Saturday, December 25, 2010

A sort-of white Christmas

We've evaded the dreaded fog of Delhi thus far but today, on Christmas morning, it caught us right and proper. This morning when the dog and I slipped out, we had barely walked ten steps before a white curtain descended behind us and the house was obscured. It was eerie; it felt like we were the only two creatures in this suddenly white, smoky world.
We carried our world with us, like snails. No sooner did the white curtain before us part, that the one behind us fell and our world remained the same size, just large enough for the two of us. Trespassers came in the form of determined morning walkers and Panda growled menacingly at them till they passed. 
We returned home shivery. They were pleasant shivers, not all due to the cold, but rather the sort you get when you stay up late in the night to finish reading 'Dracula'. Being so alone is only pleasant when you know, that right behind that curtain of mist, is home. Or in Panda's case, breakfast.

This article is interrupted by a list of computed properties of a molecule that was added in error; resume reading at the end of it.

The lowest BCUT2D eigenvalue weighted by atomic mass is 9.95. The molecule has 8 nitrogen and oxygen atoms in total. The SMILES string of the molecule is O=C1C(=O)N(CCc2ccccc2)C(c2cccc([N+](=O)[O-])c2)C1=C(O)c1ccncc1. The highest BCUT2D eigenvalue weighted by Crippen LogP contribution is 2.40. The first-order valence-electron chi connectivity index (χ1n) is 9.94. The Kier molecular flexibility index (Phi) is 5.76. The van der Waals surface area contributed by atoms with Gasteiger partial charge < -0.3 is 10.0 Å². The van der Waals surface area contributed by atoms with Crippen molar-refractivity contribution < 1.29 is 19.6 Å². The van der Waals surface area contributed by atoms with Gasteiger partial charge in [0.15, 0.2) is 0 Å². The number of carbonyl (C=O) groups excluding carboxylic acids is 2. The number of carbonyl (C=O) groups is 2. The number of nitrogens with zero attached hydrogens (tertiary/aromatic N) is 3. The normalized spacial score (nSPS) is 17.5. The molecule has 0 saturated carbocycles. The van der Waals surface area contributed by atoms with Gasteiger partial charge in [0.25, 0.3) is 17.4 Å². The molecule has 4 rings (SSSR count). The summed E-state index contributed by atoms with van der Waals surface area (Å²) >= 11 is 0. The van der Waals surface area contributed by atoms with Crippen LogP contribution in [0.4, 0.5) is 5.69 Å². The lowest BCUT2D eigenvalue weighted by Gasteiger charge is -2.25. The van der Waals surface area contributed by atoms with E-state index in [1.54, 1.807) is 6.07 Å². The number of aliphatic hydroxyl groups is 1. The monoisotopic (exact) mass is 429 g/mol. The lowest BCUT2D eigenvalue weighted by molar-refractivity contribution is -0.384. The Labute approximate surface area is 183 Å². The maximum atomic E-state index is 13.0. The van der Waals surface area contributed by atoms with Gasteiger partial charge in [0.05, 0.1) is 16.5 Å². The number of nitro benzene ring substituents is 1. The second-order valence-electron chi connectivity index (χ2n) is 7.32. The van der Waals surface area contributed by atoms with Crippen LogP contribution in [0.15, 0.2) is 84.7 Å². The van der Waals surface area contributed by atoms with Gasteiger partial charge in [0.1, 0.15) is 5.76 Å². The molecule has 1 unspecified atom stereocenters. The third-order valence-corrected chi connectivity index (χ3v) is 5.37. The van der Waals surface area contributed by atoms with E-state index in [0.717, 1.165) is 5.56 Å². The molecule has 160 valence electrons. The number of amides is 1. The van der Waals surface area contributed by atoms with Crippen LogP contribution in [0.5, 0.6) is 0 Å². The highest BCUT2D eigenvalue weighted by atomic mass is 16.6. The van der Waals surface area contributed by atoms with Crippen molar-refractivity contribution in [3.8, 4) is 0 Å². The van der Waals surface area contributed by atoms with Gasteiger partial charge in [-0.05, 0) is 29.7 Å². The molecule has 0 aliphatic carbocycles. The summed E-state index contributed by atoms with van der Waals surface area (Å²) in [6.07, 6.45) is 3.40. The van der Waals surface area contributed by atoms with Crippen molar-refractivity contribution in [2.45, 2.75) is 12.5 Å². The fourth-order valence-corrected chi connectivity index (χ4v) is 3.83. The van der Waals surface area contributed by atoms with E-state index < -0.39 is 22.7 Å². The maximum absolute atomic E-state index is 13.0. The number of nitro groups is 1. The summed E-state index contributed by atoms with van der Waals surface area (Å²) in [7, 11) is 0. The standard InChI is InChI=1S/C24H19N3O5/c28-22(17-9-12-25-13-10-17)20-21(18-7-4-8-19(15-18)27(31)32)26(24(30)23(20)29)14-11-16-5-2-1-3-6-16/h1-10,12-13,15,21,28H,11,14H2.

I had just the elixir to dispel the shivers, pleasant or otherwise. I had spent the hours between ten and one the previous night, reading, writing, and making cinnamon rolls. I had intended only to make the dough, allowing it to rest in the fridge, but I found myself rolling it out, filling it with cinnamon and sugar and butter and rolling it up again. The house was silent and everyone was asleep and I do love the scent of cinnamon, so I figured, why wait. Thanks to my midnight industry, I woke in the morning, smelling cinnamon on my hands.
So it was that I had a platter of rolls in the fridge, all proofed and ready to be baked. They swelled and turned rosy in the oven, as I whipped up a coffee-caramel-butter glaze to paint them with. Panda, surfeited with a giant breakfast, came sniffing enquiringly at the kitchen door. Two sticky rolls, that I unraveled with my fingers and shared with the dog, and a steaming cup of coffee later, it was a very merry Christmas.
The Pioneer Woman's Cinnamon Rolls
Step by step recipe here.

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